To this end, DG Okonjo-Iweala encouraged ministers to empower their ambassadors in Geneva to make political compromises and narrow outstanding gaps. She called for members to take advantage of hybrid and virtual meeting formats to have capital-based technical experts participate in real time, which has already been happening in the fisheries subsidies negotiations.

The Director-General called ministers’ attention to the key sticking points on the WTO’s response to the pandemic, fisheries subsidies and agriculture, while also making the case for moving ahead with WTO reform, including dispute settlement.

            DDG González: Now is the time to think big on customs reform[3]

         “Customs has a key role in making trade seamless, safe and secure,” stated WTO Deputy Director-General Anabel González at a 20 January hearing of the European Union’s Wise Persons Group on Challenges Facing the Customs Union.

DDG González observed that customs authorities need to respond and adjust to changes in the global trade landscape brought about by the COVID-19 pandemic, rapid technological developments, geopolitical tensions and climate change. She added that the role of customs was becoming increasingly complex, and that customs officials were being continuously asked to do more in areas ranging from product and food safety standards, climate, deforestation and endangered species to veterinary regulations, fake goods, drug precursors and even labour standards and human rights.

DDG González emphasized that customs practices must be more nimble, innovative and forward-looking to meet the challenges of the 21st century and stay ahead of the curve. While e-commerce provided new export opportunities for small businesses, a wider choice and lower prices for consumers, customs administrations everywhere were being stretched thin by the massive increase in the quantity of e-commerce parcels, she noted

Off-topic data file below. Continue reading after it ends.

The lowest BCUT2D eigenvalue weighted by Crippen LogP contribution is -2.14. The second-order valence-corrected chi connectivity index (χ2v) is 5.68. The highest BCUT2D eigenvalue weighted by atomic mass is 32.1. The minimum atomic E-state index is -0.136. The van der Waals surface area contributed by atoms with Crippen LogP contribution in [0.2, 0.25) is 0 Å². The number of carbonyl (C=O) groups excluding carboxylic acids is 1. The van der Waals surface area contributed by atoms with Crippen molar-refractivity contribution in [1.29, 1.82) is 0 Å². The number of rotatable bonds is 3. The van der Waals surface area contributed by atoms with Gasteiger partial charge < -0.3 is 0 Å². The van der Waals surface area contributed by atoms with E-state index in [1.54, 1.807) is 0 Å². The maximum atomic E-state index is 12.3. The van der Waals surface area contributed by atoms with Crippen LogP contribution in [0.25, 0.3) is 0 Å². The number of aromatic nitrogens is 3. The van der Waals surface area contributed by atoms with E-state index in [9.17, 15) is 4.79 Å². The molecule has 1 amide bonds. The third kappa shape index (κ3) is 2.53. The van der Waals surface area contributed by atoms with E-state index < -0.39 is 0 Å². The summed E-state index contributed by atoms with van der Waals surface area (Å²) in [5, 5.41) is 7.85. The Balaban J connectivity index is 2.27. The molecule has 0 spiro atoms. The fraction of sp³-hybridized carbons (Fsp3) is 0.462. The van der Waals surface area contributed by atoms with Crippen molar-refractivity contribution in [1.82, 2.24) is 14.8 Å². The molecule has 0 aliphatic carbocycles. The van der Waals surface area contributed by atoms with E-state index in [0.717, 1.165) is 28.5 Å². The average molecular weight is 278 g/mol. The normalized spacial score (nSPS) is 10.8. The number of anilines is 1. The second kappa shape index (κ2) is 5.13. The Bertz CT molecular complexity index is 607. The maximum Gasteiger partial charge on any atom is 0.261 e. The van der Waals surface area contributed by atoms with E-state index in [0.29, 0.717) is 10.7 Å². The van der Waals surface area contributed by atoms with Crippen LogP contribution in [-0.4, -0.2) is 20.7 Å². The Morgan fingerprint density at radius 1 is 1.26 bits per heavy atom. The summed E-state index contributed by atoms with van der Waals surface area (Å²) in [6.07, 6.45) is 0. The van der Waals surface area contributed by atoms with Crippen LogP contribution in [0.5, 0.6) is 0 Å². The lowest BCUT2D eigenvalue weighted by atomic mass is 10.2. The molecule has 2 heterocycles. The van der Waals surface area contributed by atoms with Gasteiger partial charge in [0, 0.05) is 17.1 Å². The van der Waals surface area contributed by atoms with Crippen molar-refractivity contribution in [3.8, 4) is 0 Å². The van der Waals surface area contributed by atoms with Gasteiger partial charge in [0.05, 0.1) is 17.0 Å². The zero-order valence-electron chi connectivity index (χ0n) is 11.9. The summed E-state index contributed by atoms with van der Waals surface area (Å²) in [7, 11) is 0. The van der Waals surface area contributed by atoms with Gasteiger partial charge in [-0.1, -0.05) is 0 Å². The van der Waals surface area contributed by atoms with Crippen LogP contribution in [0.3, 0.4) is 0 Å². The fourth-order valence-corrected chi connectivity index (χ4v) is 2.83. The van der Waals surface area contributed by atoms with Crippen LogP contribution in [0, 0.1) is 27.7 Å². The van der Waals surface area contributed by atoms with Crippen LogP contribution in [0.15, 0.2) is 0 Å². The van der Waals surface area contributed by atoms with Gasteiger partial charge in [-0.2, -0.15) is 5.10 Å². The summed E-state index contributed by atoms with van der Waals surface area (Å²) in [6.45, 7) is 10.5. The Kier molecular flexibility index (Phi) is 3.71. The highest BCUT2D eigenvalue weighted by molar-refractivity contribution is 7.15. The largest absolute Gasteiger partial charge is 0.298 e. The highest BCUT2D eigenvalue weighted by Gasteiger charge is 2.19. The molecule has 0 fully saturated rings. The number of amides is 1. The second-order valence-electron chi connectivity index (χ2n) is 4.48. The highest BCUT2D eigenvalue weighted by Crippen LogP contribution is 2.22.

DDG González said customs reform needs to focus on better coordination with other agencies, expanded use and analysis of data and modern technologies, closer partnerships with supply chain participants and greater cooperation with third countries. She also said that the WTO Agreement on Trade Facilitation provided a useful framework to modernize customs.

The EU Wise Persons Group — chaired by Ms Arancha González Laya, former Minister of Foreign Affairs, European Union and Cooperation of Spain — consists of 12 high-level members tasked to develop innovative ideas on the future of the EU Customs Union.

DDG González said that the European Union Customs Union, as the most advanced customs union in the world, was well positioned to address these challenges and show the way ahead, given its long history of cooperation and sharing of common experiences among its member states.

[1] https://unctad.org/news/global-foreign-direct-investment-rebounded-strongly-2021-recovery-highly-uneven

[2] https://www.wto.org/english/news_e/news22_e/dgno_21jan22_e.htm

[3] https://www.wto.org/english/news_e/news22_e/ddgag_20jan22_e.htm